Monitoring patients with chronic conditions in their homes with new technology improves outcomes, but the NHS is not ready to operate this model on a wider basis. By Alison Moore
Many patients want to be more involved in their care and avoid unplanned hospital visits
Delivering care to patients that is both personalised to their needs and integrated will be one of the big challenges for the NHS as the population ages and suffers from chronic conditions.
There is widespread recognition that existing models of care are neither financially affordable nor meet patients’ aspirations about the kind of life they want to lead. Many patients do not want to make multiple visits to hospital if they can be avoided and would prefer to remain at home. They are also keen to be more involved in their own care.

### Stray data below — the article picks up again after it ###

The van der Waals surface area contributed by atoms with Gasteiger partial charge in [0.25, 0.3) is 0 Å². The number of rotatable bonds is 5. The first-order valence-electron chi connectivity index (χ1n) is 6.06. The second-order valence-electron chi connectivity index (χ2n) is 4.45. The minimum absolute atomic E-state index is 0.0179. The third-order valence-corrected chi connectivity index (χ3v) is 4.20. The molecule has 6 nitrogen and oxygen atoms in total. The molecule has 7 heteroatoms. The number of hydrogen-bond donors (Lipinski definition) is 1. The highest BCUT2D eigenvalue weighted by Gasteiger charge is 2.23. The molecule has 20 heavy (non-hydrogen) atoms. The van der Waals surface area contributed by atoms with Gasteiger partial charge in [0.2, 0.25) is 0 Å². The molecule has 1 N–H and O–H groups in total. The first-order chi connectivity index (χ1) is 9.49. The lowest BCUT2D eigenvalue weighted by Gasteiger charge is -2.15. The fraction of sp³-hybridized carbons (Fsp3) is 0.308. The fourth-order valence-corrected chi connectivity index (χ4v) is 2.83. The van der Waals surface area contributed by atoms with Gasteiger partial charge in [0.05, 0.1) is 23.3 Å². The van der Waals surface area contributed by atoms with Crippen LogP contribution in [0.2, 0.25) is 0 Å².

Technology can help to reconcile these demands.
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Who needs what
One of the first steps is to identify which parts of the population require which resources. Liverpool Clinical Commissioning Group is looking at its population needs for the future and is leading More Independent - a partnership that is helping more people in Liverpool live independently at home.
Dave Horsfield, programme manager of the partnership, says that often the issues are about “how we deliver the service and the battle for hearts and minds”. With telehealth, for example, some patients may be concerned that technology would mean less contact with their district nurse and an increase in social isolation.
“However, our experience is patients who regularly monitor their condition alongside the support of a health professional feel more confident, and can therefore get out and about in their community more,” says Mr Horsfield.
‘One of the challenges is that monitoring technology has changed and will continue to change’